Gravitational Wave Astronomy: Counterpart Predictions and Searches
Gravitational waves were predicted by Albert Einstein's theory of general relativity in 1915; one hundred years later and the first direct detection of gravitational waves was made by scientists with twin Laser Interferometer Gravitational-wave Observatory (LIGO) detectors, located in Livingston, Louisiana, and Hanford, Washington, USA.
As these facilities begin their second observing run, with the VIRGO detector, Cascina, Italy, joining the search in 2017, more gravitational wave signals at higher sensitivity are expected. To maximise the science potential for these gravitational wave detectors the search for an electromagnetic (light) counterpart to a signal is essential. Following triggers from the LIGO consortium multiple telescopes, both ground and space based, search the sky for the tell-tale flash that could accompany such a signal. The Liverpool Telescope is engaged in the program to characterise these fleeting transients in the sky and a paper recently accepted by the Monthly Notices of the Royal Astronomical Society details the results of their latest search here.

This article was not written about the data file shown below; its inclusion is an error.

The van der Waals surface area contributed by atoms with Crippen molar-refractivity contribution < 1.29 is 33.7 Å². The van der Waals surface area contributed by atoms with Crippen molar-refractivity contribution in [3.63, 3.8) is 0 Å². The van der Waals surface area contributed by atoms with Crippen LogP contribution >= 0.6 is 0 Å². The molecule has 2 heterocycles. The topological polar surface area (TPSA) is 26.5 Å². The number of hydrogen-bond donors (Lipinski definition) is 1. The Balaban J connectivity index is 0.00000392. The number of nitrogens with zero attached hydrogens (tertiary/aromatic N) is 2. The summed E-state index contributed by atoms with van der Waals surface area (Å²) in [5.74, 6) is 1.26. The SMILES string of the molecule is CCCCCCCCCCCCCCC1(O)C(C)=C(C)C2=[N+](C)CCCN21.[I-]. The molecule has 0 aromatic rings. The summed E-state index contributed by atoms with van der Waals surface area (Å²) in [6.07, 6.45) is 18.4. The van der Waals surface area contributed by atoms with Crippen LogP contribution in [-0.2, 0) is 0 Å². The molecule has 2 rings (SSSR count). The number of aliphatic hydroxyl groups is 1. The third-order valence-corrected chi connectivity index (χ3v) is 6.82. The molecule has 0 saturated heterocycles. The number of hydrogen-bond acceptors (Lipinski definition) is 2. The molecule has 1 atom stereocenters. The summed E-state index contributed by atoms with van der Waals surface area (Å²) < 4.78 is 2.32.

Understanding what these counterparts could look like is work of theorists like the ARI's Prof. Shiho Kobayashi and Ph.D student Gavin Lamb. In their recent work published in the Astrophysical Journal (link to article) they describe one potential new counterpart to the gravitational wave signal from the merger of binary neutron stars or a neutron star and a black hole. This work was recently presented by Gavin Lamb at the International Astronomy Union Symposium on the new frontiers in black hole astrophysics held in Ljubljana. A brief outline can be found in the proceedings here, and the presentation slides here.